On Tuesday, May 23, members of Carleton’s Union Solidarity Association and Wellstone House gathered in Leighton 236 to learn from special guest speaker Tre Tellor.
Tellor comes from a family of sharecroppers and miners, so “labor was always a part of the culture at home.” A self-described “pink diaper baby” — a play on the turn of phrase “red diaper baby,” which describes someone raised by parents with radical (typically communist) political views — Tellor’s family background eventually led him to organizing and working for social justice.
He envisions “a world where values of liberation and dignity of all human beings [are] upheld in the home, labor, and the entire community including the earth and our eco-sphere itself [through a] true and direct democracy, where every individual has agency in decision-making about meeting community needs and how we labor together to meet those needs.” Tellor is now the Worker Solidarity Coordinator for Centro de Trabajadores Unidos en la Lucha (CTUL), building worker power by fostering relationships with community members and organizations.
CTUL is a Minneapolis-based “worker-led organization where workers organize, educate and empower each other to fight for a voice in their workplaces and in their communities.” Their work includes significant contributions to the Retail Janitorial Campaign from 2010 to 2017, which sought an end to the downward spiral of wages and working conditions in the Twin Cities. After years of hard work, they made substantial progress in effectively ending wage theft, seeing an increase of almost double for wages across the industry and winning a Responsible Contractors Policy with Target Corporation. This is vital work, as Tre informed listeners that one in four jobs in these vulnerable positions is expected to face wage theft. CTUL has supported working people in winning back over $2.7 million in unpaid wages since 2007.
CTUL, Tellor mentioned in his talk, is based around the idea of “workers’ centers” rather than traditional unions. While both unions and workers centers are membership-based, the former engages directly with employers, while the latter organization does not. Tellor explained how CTUL’s approach lets workers focus on members’ leadership development. This is seen in the structure of workers’ centers as well, as the organization’s board is made up entirely of worker members. CTUL stresses that solidarity is the act of standing with — not for — someone else.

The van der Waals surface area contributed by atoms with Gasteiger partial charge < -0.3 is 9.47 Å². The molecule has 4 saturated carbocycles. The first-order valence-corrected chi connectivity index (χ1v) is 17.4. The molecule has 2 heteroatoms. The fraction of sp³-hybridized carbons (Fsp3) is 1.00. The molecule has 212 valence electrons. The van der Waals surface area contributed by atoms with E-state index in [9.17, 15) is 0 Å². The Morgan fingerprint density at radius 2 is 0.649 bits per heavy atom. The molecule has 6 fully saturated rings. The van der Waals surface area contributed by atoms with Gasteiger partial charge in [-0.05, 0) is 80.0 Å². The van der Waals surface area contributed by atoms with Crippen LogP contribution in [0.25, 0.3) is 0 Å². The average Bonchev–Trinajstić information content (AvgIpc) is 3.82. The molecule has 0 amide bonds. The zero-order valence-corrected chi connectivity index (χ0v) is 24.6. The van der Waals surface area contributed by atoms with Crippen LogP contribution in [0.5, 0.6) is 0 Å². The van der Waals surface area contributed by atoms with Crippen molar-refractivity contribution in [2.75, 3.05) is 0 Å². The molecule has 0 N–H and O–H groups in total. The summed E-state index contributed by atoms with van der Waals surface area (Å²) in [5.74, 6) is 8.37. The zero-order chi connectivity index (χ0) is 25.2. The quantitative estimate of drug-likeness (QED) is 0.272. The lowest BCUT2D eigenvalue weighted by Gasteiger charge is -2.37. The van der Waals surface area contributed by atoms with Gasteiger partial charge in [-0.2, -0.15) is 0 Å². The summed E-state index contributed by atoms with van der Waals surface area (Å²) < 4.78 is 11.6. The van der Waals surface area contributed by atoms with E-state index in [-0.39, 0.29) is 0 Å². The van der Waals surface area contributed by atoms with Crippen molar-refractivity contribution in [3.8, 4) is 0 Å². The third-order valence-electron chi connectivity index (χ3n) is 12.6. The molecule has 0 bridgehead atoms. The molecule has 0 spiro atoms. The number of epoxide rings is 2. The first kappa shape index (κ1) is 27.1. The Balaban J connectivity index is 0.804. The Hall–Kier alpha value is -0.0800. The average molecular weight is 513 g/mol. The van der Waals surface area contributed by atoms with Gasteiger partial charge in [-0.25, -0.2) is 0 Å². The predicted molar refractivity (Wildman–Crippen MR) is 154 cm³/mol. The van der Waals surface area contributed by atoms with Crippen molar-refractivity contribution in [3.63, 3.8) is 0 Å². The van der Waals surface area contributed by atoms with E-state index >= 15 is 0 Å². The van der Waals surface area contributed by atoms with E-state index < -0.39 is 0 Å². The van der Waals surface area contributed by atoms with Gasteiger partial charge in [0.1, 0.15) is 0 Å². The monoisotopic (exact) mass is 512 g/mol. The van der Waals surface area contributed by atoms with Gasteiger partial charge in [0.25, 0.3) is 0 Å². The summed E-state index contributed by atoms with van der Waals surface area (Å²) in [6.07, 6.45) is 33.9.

Tellor’s talk with Carleton students focused on the ways in which students and workers can find empowerment together. In breaking down the issue workers face, Tellor pointed out that pressuring banks and city governments requires more than just individual action. As a solution, Tellor introduced the idea of “self-interest.”
Tellor was met with mixed reactions — generally lukewarm, if not entirely negative — when he first brought up self-interest. However, Tellor defended this term by explaining his belief that self-interest bridges the gap between workers in need and community members who hold power. Both extreme selfishness and selflessness can have negative repercussions: Complete selflessness leads to burnout and martyrdom; complete selfisness begets a power-hungry “me-first” mentality. In the middle of this spectrum, Tellor asserted, self-interest lies. Tellor points to self-interest as the starting point for conversations between initially isolated groups.
The groups Tellor aims to connect with are students, neighborhood boards and communities of faith. Each group has unique self-interests and strengths they can bring to the fight for workers’ rights.
A neighborhood board’s self-interest, for example, includes the desire to increase property value, maintain localization and be part of the conversation in their neighborhood’s development. Compared with workers’ self-interest of safety and fair pay, workers and neighborhood boards share a common adversary: developers. Tellor argued that cooperation would develop from this shared point of interest as neighborhood boards bring time, voters, resolutions and sway in their city council that can help support workers’ rights. He described the process as one of enabling each group to “see each other’s personhood and begin to feel a level of responsibility. That feeling is apolitical.”
Similar logic applies to student populations. Tellor and the audience brainstormed what areas of student self-interest were relevant to CTUL. Students noted that “our future is at stake,” describing the disastrous consequences of allowing developers to manipulate vulnerable workers. Additionally, they expressed the desire to be on the “cutting edge” of progress and “escape the bubble of college” in the battle for workers’ rights. Finally, students also voiced their hopes for leveraging their education inside and outside of college for the cause, whether learning the specifics of the labor movement or improving their Spanish. Working from this place of self-interest, Tellor encouraged students to bring their energy, time, connection to institutions and large numbers to create positive change alongside CTUL.
This summer, Carleton students will be interning for CTUL and planning events for the coming 2023-2024 school year. You can learn more about CTUL, volunteer opportunities and internships at their website.
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